Sequels to beloved classics have a lot to live up to, so storytellers have to up the ante every time out, and that’s a hell of a high mountain to climb. For every “Godfather II” or “Avengers: Endgame,” there’s a “Jurassic Park: Yep, Dinos Still Eat People” or “Pirates of the Caribbean: Look, Just Give Us Your Money.”
Sunday’s game between the Houston Texans and Baltimore Ravens brings us the sequel to one of the great man-to-man battles in recent college football history: the October 2016 showdown between the Clemson Tigers of Deshaun Watson and the Louisville Cardinals of Lamar Jackson. That particular game went Watson’s way, while the season went Jackson’s; he ended up winning the Heisman later that year. (Watson got the nice consolation prize of a national championship.)
The score — Clemson 42, Louisville 36 — doesn’t even begin to tell the story of this classic. The box score starts to hint at it, though. Louisville was No. 3 coming into the game, Clemson No. 5. (Yes, two ACC teams in the top 5. Seems like forever ago, doesn’t it?) The teams got the primetime marquee slot on Oct. 1, and delivered in every way.
Clemson-Louisville by the numbers
At the time, Watson was the grizzled vet and Jackson the heralded freshman. Louisville was riding high, but hadn’t yet faced a squad the caliber of the Tigers. Clemson posted an 18-point halftime lead, but Louisville fought its way back, taking the lead late. But Watson shook off his second-half woes to find Jordan Leggett on a 31-yard touchdown pass with 3:14 remaining on the clock. That put Clemson ahead once again.
As the game wound down, Louisville ended up with the ball on their own 25, down six points with barely three minutes remaining. A near-NFL-caliber Clemson defense stood between them and the end zone, and the defense ultimately held strong. Louisville fell just three yards short of a touchdown, one yard short of a first down, when a fourth-and-12 desperation pass ended with Louisville’s James Quick getting pushed out of bounds with 33 seconds left on the clock just before he could reach the first-down line.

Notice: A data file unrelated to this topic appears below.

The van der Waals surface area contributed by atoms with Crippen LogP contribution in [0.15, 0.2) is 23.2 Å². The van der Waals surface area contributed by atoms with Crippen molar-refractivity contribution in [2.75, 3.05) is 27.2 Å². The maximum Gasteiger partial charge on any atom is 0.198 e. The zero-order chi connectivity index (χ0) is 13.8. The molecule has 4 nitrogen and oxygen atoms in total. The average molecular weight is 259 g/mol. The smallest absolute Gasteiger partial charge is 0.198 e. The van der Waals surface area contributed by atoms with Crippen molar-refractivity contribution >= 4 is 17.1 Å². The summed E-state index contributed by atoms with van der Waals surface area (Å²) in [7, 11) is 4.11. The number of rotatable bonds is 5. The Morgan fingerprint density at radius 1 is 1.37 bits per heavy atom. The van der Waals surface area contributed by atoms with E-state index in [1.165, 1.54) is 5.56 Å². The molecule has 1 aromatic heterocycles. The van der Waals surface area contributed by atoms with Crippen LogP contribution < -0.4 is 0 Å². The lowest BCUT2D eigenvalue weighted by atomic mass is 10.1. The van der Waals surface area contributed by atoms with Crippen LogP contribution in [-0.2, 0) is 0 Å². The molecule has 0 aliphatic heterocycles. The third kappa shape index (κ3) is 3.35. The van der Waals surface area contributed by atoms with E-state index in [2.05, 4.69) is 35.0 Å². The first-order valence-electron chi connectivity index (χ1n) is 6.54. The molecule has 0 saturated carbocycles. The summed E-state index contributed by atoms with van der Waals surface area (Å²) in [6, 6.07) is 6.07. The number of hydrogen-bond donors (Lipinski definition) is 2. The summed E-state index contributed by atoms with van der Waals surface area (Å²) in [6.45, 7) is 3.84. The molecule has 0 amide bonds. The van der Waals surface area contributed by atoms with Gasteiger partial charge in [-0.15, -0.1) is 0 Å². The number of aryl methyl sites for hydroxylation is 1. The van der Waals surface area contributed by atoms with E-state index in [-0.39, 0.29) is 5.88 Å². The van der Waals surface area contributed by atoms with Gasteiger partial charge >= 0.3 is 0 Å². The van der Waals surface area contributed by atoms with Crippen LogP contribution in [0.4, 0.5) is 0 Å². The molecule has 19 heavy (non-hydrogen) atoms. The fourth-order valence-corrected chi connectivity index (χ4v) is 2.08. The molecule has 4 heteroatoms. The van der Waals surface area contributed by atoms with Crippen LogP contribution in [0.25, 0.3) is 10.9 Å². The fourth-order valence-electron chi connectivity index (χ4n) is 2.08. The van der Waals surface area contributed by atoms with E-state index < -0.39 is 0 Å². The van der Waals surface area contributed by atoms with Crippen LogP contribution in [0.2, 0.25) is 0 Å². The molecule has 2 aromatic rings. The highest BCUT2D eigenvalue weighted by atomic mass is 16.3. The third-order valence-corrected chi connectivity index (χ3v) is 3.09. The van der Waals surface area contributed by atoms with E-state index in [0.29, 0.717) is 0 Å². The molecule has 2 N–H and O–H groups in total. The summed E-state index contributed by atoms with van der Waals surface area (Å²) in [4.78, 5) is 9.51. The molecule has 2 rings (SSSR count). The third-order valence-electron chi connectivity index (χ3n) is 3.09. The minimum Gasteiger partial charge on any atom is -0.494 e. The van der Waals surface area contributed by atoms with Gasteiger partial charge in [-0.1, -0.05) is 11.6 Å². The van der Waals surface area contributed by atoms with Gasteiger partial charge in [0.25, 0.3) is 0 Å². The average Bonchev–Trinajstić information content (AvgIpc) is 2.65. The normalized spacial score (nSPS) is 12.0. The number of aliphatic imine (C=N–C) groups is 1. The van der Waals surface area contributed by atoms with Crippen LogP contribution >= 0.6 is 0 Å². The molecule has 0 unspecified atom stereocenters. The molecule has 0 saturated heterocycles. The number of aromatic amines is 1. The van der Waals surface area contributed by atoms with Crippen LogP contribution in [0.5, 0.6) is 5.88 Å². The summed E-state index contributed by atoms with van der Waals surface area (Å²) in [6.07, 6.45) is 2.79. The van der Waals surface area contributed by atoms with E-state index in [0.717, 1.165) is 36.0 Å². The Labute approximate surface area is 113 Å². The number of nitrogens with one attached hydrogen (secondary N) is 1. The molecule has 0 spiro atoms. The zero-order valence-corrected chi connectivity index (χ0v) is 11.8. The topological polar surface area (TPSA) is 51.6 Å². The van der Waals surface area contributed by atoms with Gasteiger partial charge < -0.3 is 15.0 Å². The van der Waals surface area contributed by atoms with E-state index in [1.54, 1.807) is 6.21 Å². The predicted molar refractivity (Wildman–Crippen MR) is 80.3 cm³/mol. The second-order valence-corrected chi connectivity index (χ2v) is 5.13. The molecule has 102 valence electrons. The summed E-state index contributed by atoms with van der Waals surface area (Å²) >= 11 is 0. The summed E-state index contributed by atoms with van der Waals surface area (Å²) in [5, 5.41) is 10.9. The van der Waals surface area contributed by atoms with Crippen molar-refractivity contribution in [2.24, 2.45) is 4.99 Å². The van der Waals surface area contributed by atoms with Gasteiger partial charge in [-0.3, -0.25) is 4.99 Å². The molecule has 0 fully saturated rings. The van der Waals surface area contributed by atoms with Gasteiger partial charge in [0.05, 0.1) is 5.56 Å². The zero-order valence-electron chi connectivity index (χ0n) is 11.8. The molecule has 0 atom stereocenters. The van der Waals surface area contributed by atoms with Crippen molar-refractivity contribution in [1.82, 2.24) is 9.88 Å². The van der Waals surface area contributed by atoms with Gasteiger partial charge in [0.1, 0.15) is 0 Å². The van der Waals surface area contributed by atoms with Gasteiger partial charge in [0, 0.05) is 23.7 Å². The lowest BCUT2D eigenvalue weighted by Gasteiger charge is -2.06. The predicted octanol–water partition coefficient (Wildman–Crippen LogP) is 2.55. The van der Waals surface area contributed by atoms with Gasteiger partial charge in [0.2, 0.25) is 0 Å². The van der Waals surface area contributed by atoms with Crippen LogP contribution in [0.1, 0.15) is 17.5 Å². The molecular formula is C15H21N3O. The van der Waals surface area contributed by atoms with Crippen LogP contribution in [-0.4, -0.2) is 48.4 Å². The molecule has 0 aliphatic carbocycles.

The overall game stats remain astounding. Watson aired it out, throwing for 306 yards and five touchdowns (plus three interceptions) on 31 attempts. He also rushed 14 times for 91 yards. Jackson, for his part, ended the day with 295 yards passing and another 162 yards rushing, accounting for three touchdowns himself. He threw the ball 44 times and carried it another 31; it’s tough to conceive of any game plan that would have put the ball in his hands any more than that.
What came afterward: ever-greater success
Both would get drafted soon after that, long after players they’ve since exceeded. The Bears would like a do-over on the Trubisky-over-Watson pick in 2017, and virtually every team passed over Jackson; he went last in the first round of the 2018 draft.
Flash forward to today. Along with Seattle’s Russell Wilson, Watson and Jackson rank among the top three in the NFL MVP race at the halfway point. Houston and Baltimore could well be playing for a first-round bye in the playoffs. There’s more on the line than just a head-to-head matchup, but that’ll still be a draw.
For Sunday’s rematch, it’ll be Watson on the road, as the Texans will travel to Maryland. Per BetMGM, the Ravens are 4.5-point favorites. Both quarterbacks have outplayed their defenses — Baltimore and Houston both rank in the middle of the pack in yards and points allowed — and so both can probably count on running up some huge numbers.
It’s far too early to call Watson-Jackson the Brady-Manning of the 2020s, but it’s not outlandish to think we could do that one day. Settle in for Sunday, friends, this is going to be a good one.
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